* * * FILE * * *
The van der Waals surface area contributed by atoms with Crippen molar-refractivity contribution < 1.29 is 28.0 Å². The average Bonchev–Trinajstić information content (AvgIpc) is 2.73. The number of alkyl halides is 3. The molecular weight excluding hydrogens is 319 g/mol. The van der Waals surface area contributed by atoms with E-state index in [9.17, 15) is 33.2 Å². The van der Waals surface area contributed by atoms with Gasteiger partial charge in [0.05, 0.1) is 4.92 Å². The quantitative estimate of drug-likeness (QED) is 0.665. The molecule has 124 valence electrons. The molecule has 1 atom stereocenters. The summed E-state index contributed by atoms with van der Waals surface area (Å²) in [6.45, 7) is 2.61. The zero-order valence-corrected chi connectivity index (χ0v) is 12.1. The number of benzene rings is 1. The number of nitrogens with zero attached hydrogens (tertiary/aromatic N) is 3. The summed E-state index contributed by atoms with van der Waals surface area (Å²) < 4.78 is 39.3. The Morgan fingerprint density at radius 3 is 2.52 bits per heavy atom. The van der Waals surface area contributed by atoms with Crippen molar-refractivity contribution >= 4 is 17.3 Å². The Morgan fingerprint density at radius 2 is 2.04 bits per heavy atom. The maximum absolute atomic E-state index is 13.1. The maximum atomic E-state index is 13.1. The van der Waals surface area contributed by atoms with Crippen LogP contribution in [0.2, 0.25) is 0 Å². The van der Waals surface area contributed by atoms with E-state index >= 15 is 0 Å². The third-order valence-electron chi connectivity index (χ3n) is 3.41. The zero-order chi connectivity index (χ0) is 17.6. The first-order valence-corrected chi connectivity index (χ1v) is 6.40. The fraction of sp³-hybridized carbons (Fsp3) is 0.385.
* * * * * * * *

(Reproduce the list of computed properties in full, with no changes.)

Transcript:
The van der Waals surface area contributed by atoms with Crippen molar-refractivity contribution < 1.29 is 28.0 Å². The average Bonchev–Trinajstić information content (AvgIpc) is 2.73. The number of alkyl halides is 3. The molecular weight excluding hydrogens is 319 g/mol. The van der Waals surface area contributed by atoms with E-state index in [9.17, 15) is 33.2 Å². The van der Waals surface area contributed by atoms with Gasteiger partial charge in [0.05, 0.1) is 4.92 Å². The quantitative estimate of drug-likeness (QED) is 0.665. The molecule has 124 valence electrons. The molecule has 1 atom stereocenters. The summed E-state index contributed by atoms with van der Waals surface area (Å²) in [6.45, 7) is 2.61. The zero-order valence-corrected chi connectivity index (χ0v) is 12.1. The number of benzene rings is 1. The number of nitrogens with zero attached hydrogens (tertiary/aromatic N) is 3. The summed E-state index contributed by atoms with van der Waals surface area (Å²) < 4.78 is 39.3. The Morgan fingerprint density at radius 3 is 2.52 bits per heavy atom. The van der Waals surface area contributed by atoms with Crippen molar-refractivity contribution >= 4 is 17.3 Å². The Morgan fingerprint density at radius 2 is 2.04 bits per heavy atom. The maximum absolute atomic E-state index is 13.1. The maximum atomic E-state index is 13.1. The van der Waals surface area contributed by atoms with Crippen LogP contribution in [0.2, 0.25) is 0 Å². The van der Waals surface area contributed by atoms with E-state index >= 15 is 0 Å². The third-order valence-electron chi connectivity index (χ3n) is 3.41. The zero-order chi connectivity index (χ0) is 17.6. The first-order valence-corrected chi connectivity index (χ1v) is 6.40. The fraction of sp³-hybridized carbons (Fsp3) is 0.385.